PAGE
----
Tag Archives: Regent Street

An everyday surreal conversation about a duck laying an egg or a big spacecraft

I sometimes run interviews in this blog. I often quote people direct. That is because (with their knowledge) I record their conversations on my iPhone. But I always ‘clean up’ what is said. I take out the ums and errs and ahs and sometimes re-order subjects so people speak in something approaching sentences and so the conversation progresses logically.

After school, I was offered a place to study Philosophy at Bristol University but instead, a year later, I did Communication Studies at what was then the Regent Street Polytechnic in London. The radio, TV and journalism course included psychology and sociology.

When I was there, one exercise we had to do was go into a room with two other people and record a conversation we had – any conversation – then transcribe it onto paper word-for-word with no changes. This was to show us the erratic and non-linear way people actually talk as opposed to the logical, linear way we think people speak in conversations.

What follows is a fairly random piece of conversation I recorded recently (with the people’s knowledge) while getting something for my blog. I have not edited what was said. There were three people involved, but I have not identified which person is saying what.

____________________________________________________

–  That’s a big one!

–  A large alien spacecraft just came out of my arse. Fucking hell!

–  Ducks have to learn how to lay eggs?

–  I’m not saying that! You could use that against me.

–  Laying an egg is surely the most natural thing in the world.

–  But not… But only if they’re living in an environment which is natural for them. If they’re living around humans… It’s like the same as like…

–  It’s like saying A woman doesn’t know how to have a baby. It just pops out.

–  But, if a woman grows up around lions, she’s not going to know how to have a baby, because she’s going to be brought up in a different… I think her body was just sorting itself out, because sometimes she would lay really weird, wonky eggs and sometimes eggs with no shell.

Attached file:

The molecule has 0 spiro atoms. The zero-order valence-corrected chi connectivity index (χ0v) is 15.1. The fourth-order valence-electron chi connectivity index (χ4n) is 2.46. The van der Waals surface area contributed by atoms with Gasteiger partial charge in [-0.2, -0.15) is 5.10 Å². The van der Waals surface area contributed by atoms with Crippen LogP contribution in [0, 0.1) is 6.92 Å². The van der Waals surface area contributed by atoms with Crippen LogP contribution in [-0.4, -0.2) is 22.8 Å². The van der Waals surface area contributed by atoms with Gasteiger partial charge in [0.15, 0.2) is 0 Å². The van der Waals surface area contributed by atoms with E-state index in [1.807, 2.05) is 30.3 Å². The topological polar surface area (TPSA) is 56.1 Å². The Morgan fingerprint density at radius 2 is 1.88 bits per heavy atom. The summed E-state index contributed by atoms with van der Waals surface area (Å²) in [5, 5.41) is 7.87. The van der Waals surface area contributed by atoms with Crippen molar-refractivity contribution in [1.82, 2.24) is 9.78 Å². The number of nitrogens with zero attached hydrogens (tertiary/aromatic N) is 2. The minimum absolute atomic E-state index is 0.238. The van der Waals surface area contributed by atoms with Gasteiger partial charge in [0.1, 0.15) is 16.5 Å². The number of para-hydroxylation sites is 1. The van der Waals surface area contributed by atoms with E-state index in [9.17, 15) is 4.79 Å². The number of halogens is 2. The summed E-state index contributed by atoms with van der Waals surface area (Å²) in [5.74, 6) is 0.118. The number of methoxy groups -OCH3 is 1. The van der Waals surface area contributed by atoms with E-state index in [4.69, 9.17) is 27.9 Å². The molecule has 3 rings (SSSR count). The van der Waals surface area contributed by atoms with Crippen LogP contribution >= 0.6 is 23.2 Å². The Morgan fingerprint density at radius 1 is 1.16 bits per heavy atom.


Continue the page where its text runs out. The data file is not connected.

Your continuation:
–  Well, it’s only then… The way you have to remember it is it’s only then – unless I got all my female physiognomy mixed up – It would only be them going through a monthly cycle. So they create the egg, don’t they…

–  But, if she’s just starting her monthly cycle, it’s going to be a bit touch-and-go, isn’t it… Her body just…

–  It’s a beautiful image, your duck walking along the road and Ooh, I got a bit of a sore tummy. Oh, I got a bit of a sore tummy. Oh oooh! Oooooh! Blimey, I’ve just… a big alien spacecraft,’s coming out of my arse! What the hell is that, man!

–  How big was the garden?

–  It was an acre. It was a big garden.

–  I want to get back to laying eggs. It just comes out, surely.

–  No. When they learn to sit down…

–  What do you mean No? It does.

–  No it doesn’t. Has to be fertilised…

–  They lay unfertilised eggs all the time, don’t they?

–  Well, precisely, yes. That’s what you’re saying, you know.

–  Well, she can’t decide I’m going to have a fertilised egg.

–  No, I’m not suggesting that. I’m…

–  It’s the same with anything. You just go from being to being an adult to doing all the things on your own. Babies have to be looked after until they learn to do things on their own.

–  I’m going mad. An elephant’s got feathers on the back.

–  One of those fake moustaches.

–  What happens when they don’t know how to lay the egg properly? What do they do?

–  They come out wonky, they come out…

–  In what way?

–  They come out with no shell, they come out with half a shell…

–  What’s wonky? An egg is an egg.

–  Like wonky.

–  In what way? An egg is an egg.

–  Irregular.

–  Like a kidney bean. Large…

–  How do you know they’re not laying kidney beans? An egg is an egg.

–  You’re taking it all too literally.

–  Yeah. It’s a woman’s monthly cycle. They’re going to do it whatever.

–  Right, are we going to go feed that cat?

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Filed under Humor, Humour, Surreal

People thinking along the wrong lines…

Last century, when I was at school, I heard tales of the interviews prospective students had to pass to get into various universities. One was for Philosophy at Reading University.

The prospective student went into the interview room to find a seated man looking at notes on a desk. Without looking up, the man said to you: “Sit down, please.”

There was no other chair in the room except the one on which the man sat,

If you said, “But there’s no chair,” you did not get into the university to read Philosophy… because you were not thinking clearly. The man had asked you to “sit down”, not to sit on a chair.